Another important element in the film for me was that it focused not just on the individual patient’s experience of being chronically ill but also the wider implications of this on those around them too; how families are affected, how simple daily tasks became impossible etc. The guilt of the sufferer and changes families had to make was explored in detail. Unrest is not without humour and hope. Being ill does not mean you stop living completely and sometimes it is the small things that many people can take for granted that can mean a lot in one person with a chronic illnesses day and this was portrayed really well. Finally a note should also be made that the cinematography and music was also fantastic.

If you have a spare hour and a half and are looking for something to watch that is different from other films, is very well put together or simply explores issues that the media usually shies away from I highly recommend giving this a go.


How I nearly had Astronaut Syndrome

As a child for many years my main ambition was to grow up and be an astronaut. My room consisted of posters of stars and planets, my bookshelves of tales of outer space and the only barbie I ever owned was hung from my bedroom ceiling in a homemade astronaut outfit. For a while aged about 4 I had an email correspondence with NASA and they answered younger me’s questions about their space missions and what I needed to do to become an astronaut myself.

Fast forward to the present and while I no longer have ambitions to be an astronaut, though it would be pretty cool, I was slightly too excited to learn that POTS, one of the conditions I’ve been diagnosed with, was almost called Astronaut Syndrome. I’m very disappointed that it was not!

It turns out that astronauts after being in space for any amount of time on returning to earth develop the same symptoms as people who have POTS. Their bodies are unable to respond to gravity and they are unable to sit or stand up for any length of time, their Autonomic system (which regulates things we don’t have to think about such as heart rate, temperature and breathing) doesn’t work as well and they often have problems with fainting. While their condition is not lifelong and they are able to undergo processes for their bodies to work on earth again the similarity between the two is incredible.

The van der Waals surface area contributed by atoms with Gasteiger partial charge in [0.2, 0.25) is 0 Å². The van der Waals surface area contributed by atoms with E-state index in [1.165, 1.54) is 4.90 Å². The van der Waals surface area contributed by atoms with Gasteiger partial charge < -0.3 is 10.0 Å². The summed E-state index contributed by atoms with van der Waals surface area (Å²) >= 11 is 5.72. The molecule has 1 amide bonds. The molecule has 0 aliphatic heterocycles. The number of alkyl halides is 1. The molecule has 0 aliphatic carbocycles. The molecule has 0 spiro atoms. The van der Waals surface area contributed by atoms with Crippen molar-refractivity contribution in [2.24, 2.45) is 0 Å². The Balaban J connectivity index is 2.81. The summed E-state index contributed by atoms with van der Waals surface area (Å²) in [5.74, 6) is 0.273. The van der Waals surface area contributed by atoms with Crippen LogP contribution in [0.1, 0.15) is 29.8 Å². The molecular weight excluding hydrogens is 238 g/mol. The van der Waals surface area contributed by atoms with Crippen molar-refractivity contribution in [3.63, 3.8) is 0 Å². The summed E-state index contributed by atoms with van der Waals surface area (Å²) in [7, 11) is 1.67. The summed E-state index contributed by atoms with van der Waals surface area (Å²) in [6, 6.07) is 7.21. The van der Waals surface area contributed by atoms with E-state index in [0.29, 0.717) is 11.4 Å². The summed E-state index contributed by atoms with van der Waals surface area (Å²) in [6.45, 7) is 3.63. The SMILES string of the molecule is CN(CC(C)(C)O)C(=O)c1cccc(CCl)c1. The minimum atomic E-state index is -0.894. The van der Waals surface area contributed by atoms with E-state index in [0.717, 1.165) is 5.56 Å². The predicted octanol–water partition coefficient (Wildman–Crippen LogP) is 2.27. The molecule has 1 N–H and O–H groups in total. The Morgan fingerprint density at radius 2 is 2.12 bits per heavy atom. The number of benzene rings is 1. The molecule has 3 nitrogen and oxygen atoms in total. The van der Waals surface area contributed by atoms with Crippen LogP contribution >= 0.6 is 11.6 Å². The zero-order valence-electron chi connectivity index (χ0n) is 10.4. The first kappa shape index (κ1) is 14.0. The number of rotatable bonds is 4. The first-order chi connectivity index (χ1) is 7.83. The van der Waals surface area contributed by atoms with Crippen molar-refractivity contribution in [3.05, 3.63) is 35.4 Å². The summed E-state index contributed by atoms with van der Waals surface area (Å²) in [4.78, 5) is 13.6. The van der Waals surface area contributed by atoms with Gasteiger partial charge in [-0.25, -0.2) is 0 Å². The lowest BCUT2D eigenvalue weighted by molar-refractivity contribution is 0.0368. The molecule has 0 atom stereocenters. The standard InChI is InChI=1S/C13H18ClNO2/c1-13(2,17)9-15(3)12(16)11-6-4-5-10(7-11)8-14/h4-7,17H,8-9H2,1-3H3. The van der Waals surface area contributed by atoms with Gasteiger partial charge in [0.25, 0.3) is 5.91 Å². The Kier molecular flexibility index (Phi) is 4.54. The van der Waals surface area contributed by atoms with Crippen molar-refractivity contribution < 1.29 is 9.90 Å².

It was hoped for a while that in studying astronauts return to life on earth and what worked to improve symptoms the medical community could transfer this knowledge to help patients with POTS. Unfortunately it turns out that this is not so straightforward as there is nothing exactly wrong with astronauts bodies. Nothing has really changed, they just need to readapt. For people with POTS however there are neurological changes that have taken place meaning the wrong messages are sent and we cannot control things that other people can automatically. Still there maybe things that could still be learnt and I’m following a current research project into this with interest.

It also has raised for me the question as to what would happen if you put a person with POTS in space, away from gravity. Would our symptoms improve? After all there would be no gravity to pull our blood downwards so the fact we can’t regulate this wouldn’t matter. I’m more than willing to volunteer myself to find out and revisit my childhood ambition to become an astronaut after all!

Dysautonomia Awareness Month

Once again I’m a little bit behind with blogging but my excuse is that I have had a month of feeling especially rubbish with symptoms and consequently had quite a lot of hospital visits. I’m considering giving the hospital as my address now. Luckily admissions have become  routine; they know what to do, I know what will happen and I know most of the staff now fairly well. My last admission my nurses ended up changing so that I have consistency with it being the same few people which I was very grateful for as I didn’t have to explain anything and they knew the signs to look for too. Consequently it was a fairly quick visit as they just attached me to a drip and started giving me fluids very quickly. They also got a vein first attempt, the first time this has happened for months!  As a result though this post that I had hoped to write near the beginning of October is just being written now. However as it is still October which is Dysautonomia Awareness Month I decided it would still be relevant.

Dysautonomia Awareness Month